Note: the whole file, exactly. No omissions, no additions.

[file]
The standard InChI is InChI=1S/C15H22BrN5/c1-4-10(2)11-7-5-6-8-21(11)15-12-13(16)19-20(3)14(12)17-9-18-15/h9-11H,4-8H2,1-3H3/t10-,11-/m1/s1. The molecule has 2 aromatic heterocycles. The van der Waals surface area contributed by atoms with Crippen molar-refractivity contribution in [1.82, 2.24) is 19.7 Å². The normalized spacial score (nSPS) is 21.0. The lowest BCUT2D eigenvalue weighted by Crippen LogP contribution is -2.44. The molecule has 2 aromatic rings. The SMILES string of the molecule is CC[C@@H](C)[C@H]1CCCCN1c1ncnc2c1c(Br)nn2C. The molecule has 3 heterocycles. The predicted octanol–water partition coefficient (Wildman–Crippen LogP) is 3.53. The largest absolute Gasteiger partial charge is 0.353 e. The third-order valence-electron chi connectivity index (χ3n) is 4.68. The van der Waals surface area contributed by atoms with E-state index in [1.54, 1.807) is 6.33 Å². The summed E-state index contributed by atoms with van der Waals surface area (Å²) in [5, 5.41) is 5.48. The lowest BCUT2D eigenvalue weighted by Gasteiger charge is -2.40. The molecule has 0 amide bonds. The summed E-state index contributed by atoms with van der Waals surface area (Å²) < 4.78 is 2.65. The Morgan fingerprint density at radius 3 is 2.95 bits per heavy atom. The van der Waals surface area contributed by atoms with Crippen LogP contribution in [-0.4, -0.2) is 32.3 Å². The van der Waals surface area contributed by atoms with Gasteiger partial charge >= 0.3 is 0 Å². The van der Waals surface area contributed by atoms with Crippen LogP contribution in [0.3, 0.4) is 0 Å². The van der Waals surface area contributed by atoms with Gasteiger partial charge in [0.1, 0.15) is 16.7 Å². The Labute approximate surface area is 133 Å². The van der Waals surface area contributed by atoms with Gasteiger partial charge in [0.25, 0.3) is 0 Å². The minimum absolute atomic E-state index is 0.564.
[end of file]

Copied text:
The standard InChI is InChI=1S/C15H22BrN5/c1-4-10(2)11-7-5-6-8-21(11)15-12-13(16)19-20(3)14(12)17-9-18-15/h9-11H,4-8H2,1-3H3/t10-,11-/m1/s1. The molecule has 2 aromatic heterocycles. The van der Waals surface area contributed by atoms with Crippen molar-refractivity contribution in [1.82, 2.24) is 19.7 Å². The normalized spacial score (nSPS) is 21.0. The lowest BCUT2D eigenvalue weighted by Crippen LogP contribution is -2.44. The molecule has 2 aromatic rings. The SMILES string of the molecule is CC[C@@H](C)[C@H]1CCCCN1c1ncnc2c1c(Br)nn2C. The molecule has 3 heterocycles. The predicted octanol–water partition coefficient (Wildman–Crippen LogP) is 3.53. The largest absolute Gasteiger partial charge is 0.353 e. The third-order valence-electron chi connectivity index (χ3n) is 4.68. The van der Waals surface area contributed by atoms with E-state index in [1.54, 1.807) is 6.33 Å². The summed E-state index contributed by atoms with van der Waals surface area (Å²) in [5, 5.41) is 5.48. The lowest BCUT2D eigenvalue weighted by Gasteiger charge is -2.40. The molecule has 0 amide bonds. The summed E-state index contributed by atoms with van der Waals surface area (Å²) < 4.78 is 2.65. The Morgan fingerprint density at radius 3 is 2.95 bits per heavy atom. The van der Waals surface area contributed by atoms with Crippen LogP contribution in [-0.4, -0.2) is 32.3 Å². The van der Waals surface area contributed by atoms with Gasteiger partial charge >= 0.3 is 0 Å². The van der Waals surface area contributed by atoms with Crippen LogP contribution in [0.3, 0.4) is 0 Å². The van der Waals surface area contributed by atoms with Gasteiger partial charge in [0.1, 0.15) is 16.7 Å². The Labute approximate surface area is 133 Å². The van der Waals surface area contributed by atoms with Gasteiger partial charge in [0.25, 0.3) is 0 Å². The minimum absolute atomic E-state index is 0.564.